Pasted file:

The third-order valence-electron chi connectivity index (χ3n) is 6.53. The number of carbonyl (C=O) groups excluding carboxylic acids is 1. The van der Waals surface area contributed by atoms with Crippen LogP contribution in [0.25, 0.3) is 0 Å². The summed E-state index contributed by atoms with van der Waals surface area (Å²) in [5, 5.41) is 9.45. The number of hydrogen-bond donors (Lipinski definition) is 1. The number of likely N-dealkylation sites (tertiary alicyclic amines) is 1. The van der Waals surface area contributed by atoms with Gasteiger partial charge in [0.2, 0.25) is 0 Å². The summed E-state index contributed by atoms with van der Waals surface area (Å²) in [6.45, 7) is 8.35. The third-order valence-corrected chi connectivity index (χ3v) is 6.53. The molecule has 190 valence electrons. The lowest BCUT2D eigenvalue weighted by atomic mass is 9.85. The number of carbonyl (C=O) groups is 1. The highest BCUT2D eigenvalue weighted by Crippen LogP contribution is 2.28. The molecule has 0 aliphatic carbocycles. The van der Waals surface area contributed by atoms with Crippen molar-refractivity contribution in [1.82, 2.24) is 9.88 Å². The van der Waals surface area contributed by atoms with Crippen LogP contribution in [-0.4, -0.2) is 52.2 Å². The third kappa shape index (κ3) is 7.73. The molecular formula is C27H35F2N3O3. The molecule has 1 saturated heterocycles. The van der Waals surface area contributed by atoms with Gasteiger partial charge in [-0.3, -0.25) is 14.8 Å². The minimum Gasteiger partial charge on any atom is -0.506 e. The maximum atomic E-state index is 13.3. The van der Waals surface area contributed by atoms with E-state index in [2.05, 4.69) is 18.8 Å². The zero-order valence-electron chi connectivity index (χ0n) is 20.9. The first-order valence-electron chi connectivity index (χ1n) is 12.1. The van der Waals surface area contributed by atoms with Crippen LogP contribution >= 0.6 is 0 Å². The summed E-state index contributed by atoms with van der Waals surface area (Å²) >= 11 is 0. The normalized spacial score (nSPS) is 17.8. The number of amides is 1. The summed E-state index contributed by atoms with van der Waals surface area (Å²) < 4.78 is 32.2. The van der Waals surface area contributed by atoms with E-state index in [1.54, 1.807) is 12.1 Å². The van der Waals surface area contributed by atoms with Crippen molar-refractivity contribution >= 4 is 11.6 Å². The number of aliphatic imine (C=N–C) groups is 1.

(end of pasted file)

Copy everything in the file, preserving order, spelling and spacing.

The third-order valence-electron chi connectivity index (χ3n) is 6.53. The number of carbonyl (C=O) groups excluding carboxylic acids is 1. The van der Waals surface area contributed by atoms with Crippen LogP contribution in [0.25, 0.3) is 0 Å². The summed E-state index contributed by atoms with van der Waals surface area (Å²) in [5, 5.41) is 9.45. The number of hydrogen-bond donors (Lipinski definition) is 1. The number of likely N-dealkylation sites (tertiary alicyclic amines) is 1. The van der Waals surface area contributed by atoms with Gasteiger partial charge in [0.2, 0.25) is 0 Å². The summed E-state index contributed by atoms with van der Waals surface area (Å²) in [6.45, 7) is 8.35. The third-order valence-corrected chi connectivity index (χ3v) is 6.53. The molecule has 190 valence electrons. The lowest BCUT2D eigenvalue weighted by atomic mass is 9.85. The number of carbonyl (C=O) groups is 1. The highest BCUT2D eigenvalue weighted by Crippen LogP contribution is 2.28. The molecule has 0 aliphatic carbocycles. The van der Waals surface area contributed by atoms with Crippen molar-refractivity contribution in [1.82, 2.24) is 9.88 Å². The van der Waals surface area contributed by atoms with Crippen LogP contribution in [-0.4, -0.2) is 52.2 Å². The third kappa shape index (κ3) is 7.73. The molecular formula is C27H35F2N3O3. The molecule has 1 saturated heterocycles. The van der Waals surface area contributed by atoms with Gasteiger partial charge in [-0.3, -0.25) is 14.8 Å². The minimum Gasteiger partial charge on any atom is -0.506 e. The maximum atomic E-state index is 13.3. The van der Waals surface area contributed by atoms with E-state index in [2.05, 4.69) is 18.8 Å². The zero-order valence-electron chi connectivity index (χ0n) is 20.9. The first-order valence-electron chi connectivity index (χ1n) is 12.1. The van der Waals surface area contributed by atoms with Crippen LogP contribution >= 0.6 is 0 Å². The summed E-state index contributed by atoms with van der Waals surface area (Å²) >= 11 is 0. The normalized spacial score (nSPS) is 17.8. The number of amides is 1. The summed E-state index contributed by atoms with van der Waals surface area (Å²) < 4.78 is 32.2. The van der Waals surface area contributed by atoms with E-state index in [1.54, 1.807) is 12.1 Å². The van der Waals surface area contributed by atoms with Crippen molar-refractivity contribution >= 4 is 11.6 Å². The number of aliphatic imine (C=N–C) groups is 1.